Yemen’s situation was not resolved after its unification. Saudi Arabia’s hostility, a failed coup, and multiple insurgencies have since plagued the country. Saleh remained president through it all. This culminated in the 2011 Yemeni revolution, which followed similar revolutions in the ‘Arab Spring’ in that the people protested economic conditions and major corruption issues. President Saleh was forced to step down and relinquish executive control to his long-term vice president, Abradduh Mansur Hadi, who was widely seen as a puppet for Saudi Arabia’s interests in Yemen. For many, this transfer of power was not enough. The Houthis constitute a political movement formed in the 1990’s and were largely united in opposition to President Saleh and the current administration, who they charged with massive financial corruption and supporting the interests of the USA and Saudi Arabian imperialism over the interests of the Yemeni people. Their revolt’s popularity rose with the Arab Spring protests, and their active fighting members likely number over 180,000. 

This violent rejection of the current administration prompted Saudi Arabia to begin Decisive Storm, a military operation including both an air campaign against hostiles in Yemen and the blockading of ports across Yemen’s shoreline. This operation is supplied with the necessary equipment for its success, such as aircraft and trained pilots, primarily by the USA and UK. Saudi Arabia has said the support given by the USA and UK is so large that the operation would be over in several days without it.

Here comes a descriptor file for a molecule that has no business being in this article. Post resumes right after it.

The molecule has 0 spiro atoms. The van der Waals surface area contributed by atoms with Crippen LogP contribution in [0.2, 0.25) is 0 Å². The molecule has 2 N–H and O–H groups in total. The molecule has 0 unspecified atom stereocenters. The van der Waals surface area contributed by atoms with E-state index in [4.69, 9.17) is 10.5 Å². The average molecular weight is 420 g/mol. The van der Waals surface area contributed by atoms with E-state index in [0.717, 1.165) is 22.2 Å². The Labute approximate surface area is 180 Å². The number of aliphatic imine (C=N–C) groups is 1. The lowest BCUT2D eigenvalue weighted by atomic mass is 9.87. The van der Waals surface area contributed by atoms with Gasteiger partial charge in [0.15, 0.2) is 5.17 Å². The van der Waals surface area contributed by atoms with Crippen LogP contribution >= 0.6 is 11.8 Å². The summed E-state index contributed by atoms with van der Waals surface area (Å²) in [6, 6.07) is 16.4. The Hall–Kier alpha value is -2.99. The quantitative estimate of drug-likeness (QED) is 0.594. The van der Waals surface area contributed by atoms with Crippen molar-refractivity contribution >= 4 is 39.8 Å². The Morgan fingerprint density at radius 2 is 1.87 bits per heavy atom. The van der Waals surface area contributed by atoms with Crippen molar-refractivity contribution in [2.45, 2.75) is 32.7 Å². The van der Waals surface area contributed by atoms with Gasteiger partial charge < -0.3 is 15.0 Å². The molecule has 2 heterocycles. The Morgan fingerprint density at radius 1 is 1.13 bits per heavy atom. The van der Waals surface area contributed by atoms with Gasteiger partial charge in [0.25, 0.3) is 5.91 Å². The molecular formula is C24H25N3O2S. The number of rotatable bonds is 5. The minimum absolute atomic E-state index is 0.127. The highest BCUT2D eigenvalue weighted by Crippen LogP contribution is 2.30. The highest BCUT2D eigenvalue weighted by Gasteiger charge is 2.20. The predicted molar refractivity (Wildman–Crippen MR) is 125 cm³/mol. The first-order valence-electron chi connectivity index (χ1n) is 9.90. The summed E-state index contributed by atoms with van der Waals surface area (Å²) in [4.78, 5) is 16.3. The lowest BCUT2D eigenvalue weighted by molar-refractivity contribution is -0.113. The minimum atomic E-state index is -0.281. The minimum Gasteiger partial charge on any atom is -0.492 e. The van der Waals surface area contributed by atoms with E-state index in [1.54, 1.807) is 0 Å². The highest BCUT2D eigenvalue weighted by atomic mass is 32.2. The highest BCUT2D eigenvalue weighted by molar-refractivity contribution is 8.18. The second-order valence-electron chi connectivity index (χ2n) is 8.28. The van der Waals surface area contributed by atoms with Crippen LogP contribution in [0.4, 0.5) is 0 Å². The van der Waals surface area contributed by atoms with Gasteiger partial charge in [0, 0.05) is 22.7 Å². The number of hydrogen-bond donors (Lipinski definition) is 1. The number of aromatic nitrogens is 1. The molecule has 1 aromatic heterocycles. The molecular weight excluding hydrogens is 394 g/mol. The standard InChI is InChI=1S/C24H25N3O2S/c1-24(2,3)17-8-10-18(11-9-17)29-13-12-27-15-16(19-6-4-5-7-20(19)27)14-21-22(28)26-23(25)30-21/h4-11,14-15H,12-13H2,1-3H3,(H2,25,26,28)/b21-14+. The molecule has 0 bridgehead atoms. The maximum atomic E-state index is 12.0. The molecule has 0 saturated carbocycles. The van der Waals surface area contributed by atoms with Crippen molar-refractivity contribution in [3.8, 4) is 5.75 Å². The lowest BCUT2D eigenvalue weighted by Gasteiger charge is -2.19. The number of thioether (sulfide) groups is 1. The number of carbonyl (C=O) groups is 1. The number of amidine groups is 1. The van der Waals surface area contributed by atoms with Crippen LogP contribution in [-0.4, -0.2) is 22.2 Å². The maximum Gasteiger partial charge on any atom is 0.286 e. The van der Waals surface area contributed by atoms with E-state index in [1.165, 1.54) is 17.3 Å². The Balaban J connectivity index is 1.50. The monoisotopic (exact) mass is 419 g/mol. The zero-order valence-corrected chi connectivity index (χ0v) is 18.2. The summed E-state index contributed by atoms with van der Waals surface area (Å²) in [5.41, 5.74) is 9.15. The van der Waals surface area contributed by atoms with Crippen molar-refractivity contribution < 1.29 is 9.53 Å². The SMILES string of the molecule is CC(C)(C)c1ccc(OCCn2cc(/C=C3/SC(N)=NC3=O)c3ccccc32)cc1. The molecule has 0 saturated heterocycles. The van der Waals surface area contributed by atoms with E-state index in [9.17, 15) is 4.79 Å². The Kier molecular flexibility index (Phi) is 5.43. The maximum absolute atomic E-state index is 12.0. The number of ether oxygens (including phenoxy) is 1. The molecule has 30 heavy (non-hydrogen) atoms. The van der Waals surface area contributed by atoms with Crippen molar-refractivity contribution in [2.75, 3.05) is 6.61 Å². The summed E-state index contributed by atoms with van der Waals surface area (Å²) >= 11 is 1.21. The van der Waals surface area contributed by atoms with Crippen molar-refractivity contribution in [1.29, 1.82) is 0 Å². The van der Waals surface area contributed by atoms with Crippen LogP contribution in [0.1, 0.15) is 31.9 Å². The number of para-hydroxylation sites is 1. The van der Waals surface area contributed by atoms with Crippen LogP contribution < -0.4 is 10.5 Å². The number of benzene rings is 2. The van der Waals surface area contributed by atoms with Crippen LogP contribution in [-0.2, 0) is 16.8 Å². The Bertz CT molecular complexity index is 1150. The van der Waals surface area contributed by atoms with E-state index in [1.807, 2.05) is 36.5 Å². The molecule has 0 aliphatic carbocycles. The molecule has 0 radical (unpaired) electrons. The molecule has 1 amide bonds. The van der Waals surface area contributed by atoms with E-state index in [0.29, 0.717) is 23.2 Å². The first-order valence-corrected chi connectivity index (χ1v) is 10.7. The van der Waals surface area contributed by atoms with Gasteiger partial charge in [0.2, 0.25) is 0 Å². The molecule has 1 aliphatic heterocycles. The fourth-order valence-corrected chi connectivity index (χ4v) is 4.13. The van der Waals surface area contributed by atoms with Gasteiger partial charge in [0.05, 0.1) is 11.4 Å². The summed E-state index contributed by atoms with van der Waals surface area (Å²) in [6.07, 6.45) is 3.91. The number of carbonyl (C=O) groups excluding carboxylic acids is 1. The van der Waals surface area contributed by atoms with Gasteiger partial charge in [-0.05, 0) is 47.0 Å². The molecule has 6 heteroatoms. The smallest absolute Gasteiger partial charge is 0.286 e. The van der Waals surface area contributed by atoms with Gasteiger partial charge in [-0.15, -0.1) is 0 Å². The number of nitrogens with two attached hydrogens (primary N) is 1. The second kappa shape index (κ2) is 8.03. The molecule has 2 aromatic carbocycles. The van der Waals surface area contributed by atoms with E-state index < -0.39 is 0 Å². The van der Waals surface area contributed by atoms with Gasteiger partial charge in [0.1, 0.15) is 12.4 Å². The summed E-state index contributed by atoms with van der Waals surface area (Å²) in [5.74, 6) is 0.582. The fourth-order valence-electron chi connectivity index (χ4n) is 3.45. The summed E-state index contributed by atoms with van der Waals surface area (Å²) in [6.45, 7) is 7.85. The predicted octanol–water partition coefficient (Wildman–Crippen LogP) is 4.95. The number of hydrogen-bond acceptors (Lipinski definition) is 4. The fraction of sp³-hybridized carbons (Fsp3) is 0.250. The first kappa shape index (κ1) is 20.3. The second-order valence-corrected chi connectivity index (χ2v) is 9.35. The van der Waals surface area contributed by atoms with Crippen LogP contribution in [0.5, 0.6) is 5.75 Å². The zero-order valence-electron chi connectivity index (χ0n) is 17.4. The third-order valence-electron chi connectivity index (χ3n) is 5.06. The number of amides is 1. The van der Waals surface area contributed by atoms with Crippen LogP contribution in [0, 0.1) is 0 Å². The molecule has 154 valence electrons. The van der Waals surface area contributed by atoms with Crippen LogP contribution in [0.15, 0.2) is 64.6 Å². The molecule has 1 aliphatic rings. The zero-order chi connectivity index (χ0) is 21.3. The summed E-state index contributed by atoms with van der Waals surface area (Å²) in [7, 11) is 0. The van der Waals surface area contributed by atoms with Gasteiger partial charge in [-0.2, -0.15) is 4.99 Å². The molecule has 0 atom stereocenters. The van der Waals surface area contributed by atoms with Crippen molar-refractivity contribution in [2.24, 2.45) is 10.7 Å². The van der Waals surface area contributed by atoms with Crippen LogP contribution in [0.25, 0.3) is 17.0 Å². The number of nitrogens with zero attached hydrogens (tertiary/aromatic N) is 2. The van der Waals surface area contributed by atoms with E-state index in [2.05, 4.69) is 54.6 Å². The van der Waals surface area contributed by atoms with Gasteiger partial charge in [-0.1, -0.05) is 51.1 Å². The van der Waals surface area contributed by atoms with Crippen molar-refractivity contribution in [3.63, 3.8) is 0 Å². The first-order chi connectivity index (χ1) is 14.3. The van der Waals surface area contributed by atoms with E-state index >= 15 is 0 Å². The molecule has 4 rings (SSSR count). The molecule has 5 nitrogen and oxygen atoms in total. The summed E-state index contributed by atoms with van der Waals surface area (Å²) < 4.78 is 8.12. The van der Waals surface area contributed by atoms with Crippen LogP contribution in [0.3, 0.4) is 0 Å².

Rubble from the aftermath of a Saudi Arabian airstrike in Yemen (from UNDP)

According to the Human Rights Watch, the majority of the over 17,000 civilians killed or wounded in Yemen have been from Saudi-Arabia led airstrikes. Decisive Storm’s air campaign has devastated Yemen, but not as badly as the blockade. 80% of people in Yemen, a country with 24 million people, lack vital resources such as fuel, medicine, and even food and clean water. A cholera outbreak, which could have been prevented by access to resources, has run rampant through the entirety of the country. The current COVID-19 pandemic has similarly spread. The lack of access to fuel, medicine, and medical equipment means there were only 1,619 active health facilities in the country in 2017, and only a few hundred of these facilities were proper hospitals. The UN has called this the worst humanitarian crisis of today, and perhaps the worst famine of the century with 14 million people at risk of starvation. Some humanitarian organizations have even called the blockade a genocide, and many international political organizations such as the European Parliament condemn the operation as a whole.